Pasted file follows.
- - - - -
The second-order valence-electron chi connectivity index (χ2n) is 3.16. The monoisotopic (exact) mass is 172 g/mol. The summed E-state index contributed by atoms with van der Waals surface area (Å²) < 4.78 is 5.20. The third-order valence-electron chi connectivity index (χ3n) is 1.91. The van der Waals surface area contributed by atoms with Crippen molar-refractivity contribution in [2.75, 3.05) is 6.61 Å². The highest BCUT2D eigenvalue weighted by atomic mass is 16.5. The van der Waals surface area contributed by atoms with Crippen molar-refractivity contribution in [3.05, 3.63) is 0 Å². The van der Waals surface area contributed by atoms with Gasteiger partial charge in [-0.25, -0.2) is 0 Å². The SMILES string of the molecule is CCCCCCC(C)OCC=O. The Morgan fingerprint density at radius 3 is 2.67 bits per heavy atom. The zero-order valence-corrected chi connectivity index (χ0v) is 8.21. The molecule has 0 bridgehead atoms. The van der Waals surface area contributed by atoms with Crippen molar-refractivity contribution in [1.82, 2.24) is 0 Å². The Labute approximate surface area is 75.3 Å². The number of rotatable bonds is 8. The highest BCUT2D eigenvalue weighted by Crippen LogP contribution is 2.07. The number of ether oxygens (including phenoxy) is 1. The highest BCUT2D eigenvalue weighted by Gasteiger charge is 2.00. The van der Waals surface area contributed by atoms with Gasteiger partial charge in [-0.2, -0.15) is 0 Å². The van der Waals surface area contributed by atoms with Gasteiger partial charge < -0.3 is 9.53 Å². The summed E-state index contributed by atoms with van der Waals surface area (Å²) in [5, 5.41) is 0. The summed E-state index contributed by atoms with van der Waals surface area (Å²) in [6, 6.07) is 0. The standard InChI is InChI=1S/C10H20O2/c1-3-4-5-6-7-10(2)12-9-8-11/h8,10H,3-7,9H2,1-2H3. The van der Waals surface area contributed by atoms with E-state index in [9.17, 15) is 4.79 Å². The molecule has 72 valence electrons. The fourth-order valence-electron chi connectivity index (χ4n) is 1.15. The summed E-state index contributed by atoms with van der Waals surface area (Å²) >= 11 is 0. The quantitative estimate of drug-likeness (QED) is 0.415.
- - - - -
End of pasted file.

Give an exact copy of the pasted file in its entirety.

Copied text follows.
The second-order valence-electron chi connectivity index (χ2n) is 3.16. The monoisotopic (exact) mass is 172 g/mol. The summed E-state index contributed by atoms with van der Waals surface area (Å²) < 4.78 is 5.20. The third-order valence-electron chi connectivity index (χ3n) is 1.91. The van der Waals surface area contributed by atoms with Crippen molar-refractivity contribution in [2.75, 3.05) is 6.61 Å². The highest BCUT2D eigenvalue weighted by atomic mass is 16.5. The van der Waals surface area contributed by atoms with Crippen molar-refractivity contribution in [3.05, 3.63) is 0 Å². The van der Waals surface area contributed by atoms with Gasteiger partial charge in [-0.25, -0.2) is 0 Å². The SMILES string of the molecule is CCCCCCC(C)OCC=O. The Morgan fingerprint density at radius 3 is 2.67 bits per heavy atom. The zero-order valence-corrected chi connectivity index (χ0v) is 8.21. The molecule has 0 bridgehead atoms. The van der Waals surface area contributed by atoms with Crippen molar-refractivity contribution in [1.82, 2.24) is 0 Å². The Labute approximate surface area is 75.3 Å². The number of rotatable bonds is 8. The highest BCUT2D eigenvalue weighted by Crippen LogP contribution is 2.07. The number of ether oxygens (including phenoxy) is 1. The highest BCUT2D eigenvalue weighted by Gasteiger charge is 2.00. The van der Waals surface area contributed by atoms with Gasteiger partial charge in [-0.2, -0.15) is 0 Å². The van der Waals surface area contributed by atoms with Gasteiger partial charge < -0.3 is 9.53 Å². The summed E-state index contributed by atoms with van der Waals surface area (Å²) in [5, 5.41) is 0. The summed E-state index contributed by atoms with van der Waals surface area (Å²) in [6, 6.07) is 0. The standard InChI is InChI=1S/C10H20O2/c1-3-4-5-6-7-10(2)12-9-8-11/h8,10H,3-7,9H2,1-2H3. The van der Waals surface area contributed by atoms with E-state index in [9.17, 15) is 4.79 Å². The molecule has 72 valence electrons. The fourth-order valence-electron chi connectivity index (χ4n) is 1.15. The summed E-state index contributed by atoms with van der Waals surface area (Å²) >= 11 is 0. The quantitative estimate of drug-likeness (QED) is 0.415.